In addition to having income, you must also manage your money wisely.  It’s not rocket science but if you spend more money than you make, you’ll soon be back begging your parents for more despite having ran away to live “independently”.  In order to avoid this awkward situation as much as humanly possible, you must learn to manage your money responsibly.  But spending only slightly less than what you make isn’t a recipe for financial success either; you won’t have much savings available in the event of an emergency and you’d be back on your Mom and Dad’s doorsteps begging for more.  So even when you have income, learn to live on as little as you can until you’ve saved enough money to last you a year or so without a job – then feel free to relax you spending a little.  Oh, and don’t skimp on health or auto insurance either.  And if you can’t afford the latter, you probably shouldn’t be driving – you can walk, get a bike, take public transportation, and/or use Uber as an alternative.


    If you need more smart advice on managing your money and keeping expenses in check, please take a look at Mr. Money Mustache’s Blog.  Be warned though: this self-made millionaire retired at age 30 while working a normal job which is no ordinary feat; he will likewise hold you to similarly high standards in saving money!  If you find his system too hardcore and restrictive, then maybe check out my system (posted on my main blog) or Ramit Sethi’s in the recommended books below.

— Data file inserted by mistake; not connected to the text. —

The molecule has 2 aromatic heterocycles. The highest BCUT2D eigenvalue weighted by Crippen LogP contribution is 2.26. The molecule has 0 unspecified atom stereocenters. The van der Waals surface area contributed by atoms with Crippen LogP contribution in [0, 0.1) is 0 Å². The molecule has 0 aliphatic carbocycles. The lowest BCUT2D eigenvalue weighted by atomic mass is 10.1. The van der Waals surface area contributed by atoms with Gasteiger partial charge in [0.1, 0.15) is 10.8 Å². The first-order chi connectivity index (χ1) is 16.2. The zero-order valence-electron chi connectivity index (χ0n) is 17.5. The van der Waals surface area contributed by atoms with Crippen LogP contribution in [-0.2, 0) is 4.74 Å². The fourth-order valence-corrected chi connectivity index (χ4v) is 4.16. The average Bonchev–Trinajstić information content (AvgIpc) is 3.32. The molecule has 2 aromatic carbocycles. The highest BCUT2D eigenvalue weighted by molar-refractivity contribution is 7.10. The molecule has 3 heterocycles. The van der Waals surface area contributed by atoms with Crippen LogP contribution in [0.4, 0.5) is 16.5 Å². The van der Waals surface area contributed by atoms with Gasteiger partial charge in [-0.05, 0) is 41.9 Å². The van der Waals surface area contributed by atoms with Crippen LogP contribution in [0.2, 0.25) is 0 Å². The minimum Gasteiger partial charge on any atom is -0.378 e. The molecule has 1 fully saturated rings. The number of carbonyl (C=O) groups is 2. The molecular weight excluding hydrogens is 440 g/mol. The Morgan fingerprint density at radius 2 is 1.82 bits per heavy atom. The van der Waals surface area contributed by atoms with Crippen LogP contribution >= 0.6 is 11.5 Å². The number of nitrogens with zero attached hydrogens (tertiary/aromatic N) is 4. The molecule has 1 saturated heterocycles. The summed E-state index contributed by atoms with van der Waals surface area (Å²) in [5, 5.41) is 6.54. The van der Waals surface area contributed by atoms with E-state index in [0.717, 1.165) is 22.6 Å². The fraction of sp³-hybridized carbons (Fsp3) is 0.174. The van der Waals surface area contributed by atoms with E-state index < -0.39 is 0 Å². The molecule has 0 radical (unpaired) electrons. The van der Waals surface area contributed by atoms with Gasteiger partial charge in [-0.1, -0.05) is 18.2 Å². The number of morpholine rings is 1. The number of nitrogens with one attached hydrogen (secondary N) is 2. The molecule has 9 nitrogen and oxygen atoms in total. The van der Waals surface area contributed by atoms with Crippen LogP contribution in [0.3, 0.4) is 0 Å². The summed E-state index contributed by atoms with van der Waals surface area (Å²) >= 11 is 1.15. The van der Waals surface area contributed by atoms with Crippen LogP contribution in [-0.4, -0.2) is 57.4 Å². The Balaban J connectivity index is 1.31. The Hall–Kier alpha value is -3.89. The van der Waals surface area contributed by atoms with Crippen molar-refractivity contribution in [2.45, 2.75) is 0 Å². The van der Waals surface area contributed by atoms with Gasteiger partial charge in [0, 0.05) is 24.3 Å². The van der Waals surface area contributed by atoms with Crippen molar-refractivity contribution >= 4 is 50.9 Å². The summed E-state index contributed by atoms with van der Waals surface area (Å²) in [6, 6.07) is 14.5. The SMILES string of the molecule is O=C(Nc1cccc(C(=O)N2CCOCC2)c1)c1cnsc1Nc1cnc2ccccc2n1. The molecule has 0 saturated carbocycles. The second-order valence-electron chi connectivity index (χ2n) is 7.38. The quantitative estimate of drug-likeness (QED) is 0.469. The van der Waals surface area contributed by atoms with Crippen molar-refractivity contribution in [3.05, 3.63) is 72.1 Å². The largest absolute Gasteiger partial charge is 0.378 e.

Housing will likely be your largest expense when you’re living on your own.  Forget getting an Apartment or even a studio when you’re struggling to live on your own without your parents’ financial support.  Rent a room in a private landlord’s home instead.  A few resources for finding room listings:


    • Craigslist or Padmapper
    • Classified Listings in your local papers (in Southern California, you can find great deals in the classifieds section of the World Journal if you can read Chinese.)


    Although I had excellent credit, most private landlords I’ve encountered never bothered to run a credit check on me.  While you can’t afford to be too picky right now, you’d at least want to find a place that you’d like to call home for a while so make sure the landlord (and possibly other housemates) are generally nice people and the neighborhood is fairly comfortable to live in.